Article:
News

—by Maria Casler, HPC Member

It’s deep into winter; as the snow piles higher, the cold grows harsher, and the price of fresh produce from California skyrockets, what’s a Minnesotan to do? For those of us who aren’t willing to subsist on meat, potatoes, and onions until May, there’s a whole world of sprouting to explore. Sprouting in your kitchen doesn’t take much work or equipment, adds fantastic nutritional benefits to your diet, and provides a desperately needed bit of green when you’re missing spring the most.

Sprouts have enjoyed a spike in popularity over the past several years. Many restaurants serve sprouts with sandwiches or salads, and almost any grocery store offers boxed sprouts for sale. Still, sprouting is nothing new. Centuries ago, the Chinese learned that they could prevent scurvy on long sea voyages by sprouting mung beans on board. In Europe, beers have long been made from sprouted grains, and Russian kasha is usually made from sprouted buckwheat. There’s evidence that, as long as 2000 years ago, grains were sprouted and ground to make bread. While our ancestors probably knew little about the nutritional benefits of sprouting, we now know that sprouts are truly some of the healthiest things we can eat.

—by Naomi Jackson, Membership Coordinator

Wallet Cards

Is your wallet card getting decrepit? Is it the wrong color? Is your name spelled wrong? Now is the time to do something about it! At the cashier counter or in the entryway, you can pick up a yellow “New Card Request” form. Fill it out and leave it in the Membership Coordinator envelope in the entryway.

Just to clear up a common topic of confusion—if you are not volunteering and are under 65, pink is the appropriate color for your wallet card. You can continue to use your out-of-date volunteer wallet card; the bar code is the same whether or not you volunteer. However, it is easier for the cashiers if your card is the correct color.

—by Maria Casler, HPC Member

—by Hans and Katie Dahl, HPC members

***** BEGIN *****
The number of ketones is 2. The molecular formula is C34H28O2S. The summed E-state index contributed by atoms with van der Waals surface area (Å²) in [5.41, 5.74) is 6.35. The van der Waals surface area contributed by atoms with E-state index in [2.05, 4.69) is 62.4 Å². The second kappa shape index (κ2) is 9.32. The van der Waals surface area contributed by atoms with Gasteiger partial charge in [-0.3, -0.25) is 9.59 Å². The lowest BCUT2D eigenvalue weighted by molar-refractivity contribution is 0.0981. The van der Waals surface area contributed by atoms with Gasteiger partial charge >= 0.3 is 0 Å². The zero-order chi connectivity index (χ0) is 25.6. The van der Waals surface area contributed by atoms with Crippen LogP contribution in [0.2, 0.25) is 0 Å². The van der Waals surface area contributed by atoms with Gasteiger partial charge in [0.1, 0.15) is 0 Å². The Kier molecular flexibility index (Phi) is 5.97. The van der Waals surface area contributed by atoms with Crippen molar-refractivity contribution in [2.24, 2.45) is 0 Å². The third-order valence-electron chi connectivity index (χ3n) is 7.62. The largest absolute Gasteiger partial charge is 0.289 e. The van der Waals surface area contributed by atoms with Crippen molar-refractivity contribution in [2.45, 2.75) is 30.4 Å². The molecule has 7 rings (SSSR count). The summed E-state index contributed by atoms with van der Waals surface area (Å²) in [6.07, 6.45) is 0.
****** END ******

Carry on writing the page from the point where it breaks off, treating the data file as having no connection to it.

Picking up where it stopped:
—by Meredith Sommers, HPC member

We have all heard about Hurricane Katrina, but if you are a coffee drinker and concerned about the welfare of the coffee growers, you also need to hear about Hurricane Stan.

Let’s first look at Katrina. New Orleans warehouses stored more coffee imports than anywhere else in the United States. The loss of coffee there is already having an upward impact on prices and will likely push the coffee market into new territory this year. Among the hurricane’s many casualties was a warehouse storing coffee beans for Peace Coffee and CafeFAIR, two of the coffees sold at Hampden Park Coop.

—by Naomi Jackson, Membership Coordinator

The weather grows cold, the nights are long, and the urge to hibernate grows strong. But at the co-op you will find bright lights and colors, and a dozen volunteers and staff busily supplying your winter needs. Our little store is a great place to warm both stomach and heart, as you sip hot soup and chat with a chance-met neighbor or co-worker.

As you know, volunteers are key to making Hampden Park Co-op a good place to be. If you are a volunteer, the following information is for you. We once again have more volunteers than we have time slots available. For you, this means:

by Jeffrey Shotts, HPC member

—by Eric Dregni, HPC member

“If you manage to make tortellini, when you return home to America you’ll have lots of friends!” says la nonna, the grandmother of one of Katy’s students.

We’ve gathered for a day of making fresh pasta at la nonna’s little house just outside the center of Modena in northern Italy. After she shows us the gorgeous restored red Moto Guzzi that belonged to her late husband, we’re ready to get down to business. Or rather, Katy and la nonna are making pasta, since I’m not allowed too close to the kitchen table because I’d get in the way.

Pages